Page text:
Date: Jan. 22, 1984
Site: Tampa Stadium
We have a winner. The voters picked 17 Bob Trey O as the most memorable play in Oakland Raiders' franchise history, and I concur with the selection. Indeed, 17 Bob Trey O, or when Marcus Allen ran with the night in Super Bowl XVIII, is the play I consider most memorable in the long and winding history of the Raiders.
Sure, the Sea of Hands and the Holy Roller may have better monikers, but Allen reversing field on a busted play and breaking off a then-Super Bowl record 74-yard touchdown run on a play called 17 Bob Trey O tops the list.
For another, it put a dagger into the defending champs and basically clinched the Raiders’ third Lombardi trophy as it gave them a 35-9 lead on the final play of the third quarter.
Plus, it was the signature play of Allen’s MVP performance, in which he ran for a then-Super Bowl record 191 yards, on 20 carries, with two touchdowns, plus two receptions for 18 yards.
Lastly, it got Allen a plug by the leader of the free world after the game, a seeming U.S. weapon in the Cold War.
“I have already had a call from Moscow,” President Ronald Reagan told Raiders coach Tom Flores in the congratulatory phone call to the locker room. “They think Marcus Allen is a new secret weapon and they insist we dismantle him.”
From his perspective, Allen said the run was like time travel, since everyone else seemed to slow down.
“You’re in such a zone and at the height of instinct,” Allen told ESPN Radio affiliate 95.7 The Game in a Super Bowl week interview this year. “You just really get out of your own way. Don’t question it and just get out of your own way and just go. And that’s what I did. It was just one of those games -- I had several of them -- but, obviously, to have it at that particular time was the greatest thing in the world.”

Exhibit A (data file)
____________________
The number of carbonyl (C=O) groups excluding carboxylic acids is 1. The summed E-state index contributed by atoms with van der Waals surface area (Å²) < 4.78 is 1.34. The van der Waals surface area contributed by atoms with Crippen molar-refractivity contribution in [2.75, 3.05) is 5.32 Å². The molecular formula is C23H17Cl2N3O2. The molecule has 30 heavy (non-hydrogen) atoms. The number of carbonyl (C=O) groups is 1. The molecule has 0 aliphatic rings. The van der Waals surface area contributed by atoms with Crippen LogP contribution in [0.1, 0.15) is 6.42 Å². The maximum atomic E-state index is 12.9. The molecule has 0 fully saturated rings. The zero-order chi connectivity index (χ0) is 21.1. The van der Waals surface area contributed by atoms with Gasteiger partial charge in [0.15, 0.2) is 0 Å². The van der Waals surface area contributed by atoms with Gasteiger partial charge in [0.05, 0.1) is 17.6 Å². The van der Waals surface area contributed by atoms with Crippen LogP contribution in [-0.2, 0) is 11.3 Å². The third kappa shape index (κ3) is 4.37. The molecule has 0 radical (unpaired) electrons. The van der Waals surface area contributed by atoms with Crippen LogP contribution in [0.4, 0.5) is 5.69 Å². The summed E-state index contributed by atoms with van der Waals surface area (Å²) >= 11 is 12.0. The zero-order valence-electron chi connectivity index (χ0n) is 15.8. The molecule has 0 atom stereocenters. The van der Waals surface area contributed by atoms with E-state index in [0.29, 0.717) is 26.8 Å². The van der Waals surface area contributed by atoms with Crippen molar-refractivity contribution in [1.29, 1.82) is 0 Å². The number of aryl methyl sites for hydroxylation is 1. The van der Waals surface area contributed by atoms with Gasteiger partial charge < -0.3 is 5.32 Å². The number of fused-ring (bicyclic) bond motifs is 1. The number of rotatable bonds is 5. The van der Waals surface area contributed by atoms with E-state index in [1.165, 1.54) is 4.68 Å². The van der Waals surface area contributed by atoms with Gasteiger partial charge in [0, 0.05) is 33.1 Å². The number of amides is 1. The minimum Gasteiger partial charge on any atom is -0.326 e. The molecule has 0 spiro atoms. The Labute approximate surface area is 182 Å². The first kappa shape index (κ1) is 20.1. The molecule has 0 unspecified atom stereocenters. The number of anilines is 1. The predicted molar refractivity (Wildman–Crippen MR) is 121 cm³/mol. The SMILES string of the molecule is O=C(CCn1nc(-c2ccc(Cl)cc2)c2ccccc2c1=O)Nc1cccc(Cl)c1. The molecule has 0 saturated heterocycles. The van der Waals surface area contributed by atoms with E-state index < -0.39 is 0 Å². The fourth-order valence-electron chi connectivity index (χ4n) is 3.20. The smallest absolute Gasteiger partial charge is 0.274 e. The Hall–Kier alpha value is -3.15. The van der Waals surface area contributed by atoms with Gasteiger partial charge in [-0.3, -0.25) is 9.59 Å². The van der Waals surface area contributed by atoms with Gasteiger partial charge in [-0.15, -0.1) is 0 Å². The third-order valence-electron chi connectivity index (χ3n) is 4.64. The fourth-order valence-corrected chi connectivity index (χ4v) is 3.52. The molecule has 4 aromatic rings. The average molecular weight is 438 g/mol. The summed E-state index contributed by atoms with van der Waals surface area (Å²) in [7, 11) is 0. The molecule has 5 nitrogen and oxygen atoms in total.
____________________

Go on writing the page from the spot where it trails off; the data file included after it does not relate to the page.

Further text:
Allen took the handoff from Jim Plunkett and went too wide to the left of pulling right guard Mickey Marvin, and was met by safety Ken Coffey. Allen had to immediately spin to his left, reverse field, and accelerate through a hole on the right side of the line. Then he raced to the left pylon.
“To make a run like that, in a game like that, at a time like that, it was just, it was pure magic,” Allen told the NFL Network. “It was beautiful.”
Which is why it's also the most memorable play in Raiders history.
Consider: Since 2003, the year after the Raiders last enjoyed a winning season, Oakland has employed seven coaches -- Bill Callahan, Norv Turner, Art Shell, Lane Kiffin, Tom Cable, Hue Jackson, Dennis Allen -- and gone an NFL-worst 53-123 (.301) in those 11 seasons. The Detroit Lions are 55-121 over the same time frame, while the Cleveland Browns are 56-120 and can match the Raiders' record for futility by losing at least 11 games for a seventh straight season in 2014.
Of those seven coaches, only Cable lasted more than two seasons and Allen, coming off consecutive 4-12 campaigns, is headed to Year 3. Of course, a million times of course, talent on the roster has more than a little something to do with it, as well as a vision that can be followed though to fruition.
But the NFL still stands for Not For Long in coaching circles when teams underperform. That's why this is such a critical season for not only Allen, but the Raiders in general going forward, especially in these next three years.
Continuity throughout the franchise is key. Oakland had 10 new starters last season and seven of them are in contract years in 2013.
"That's not how you build a football team," Allen said in his end-of-season media conference last January. "Those are hard situations to overcome. But I thought our players and coaches did well under those circumstances. That's a situation that we want to make sure that we avoid.
"I think having continuity having commitment, both on our side and from a players perspective, is important."
And there is is. Continuity and progress in the form of victories.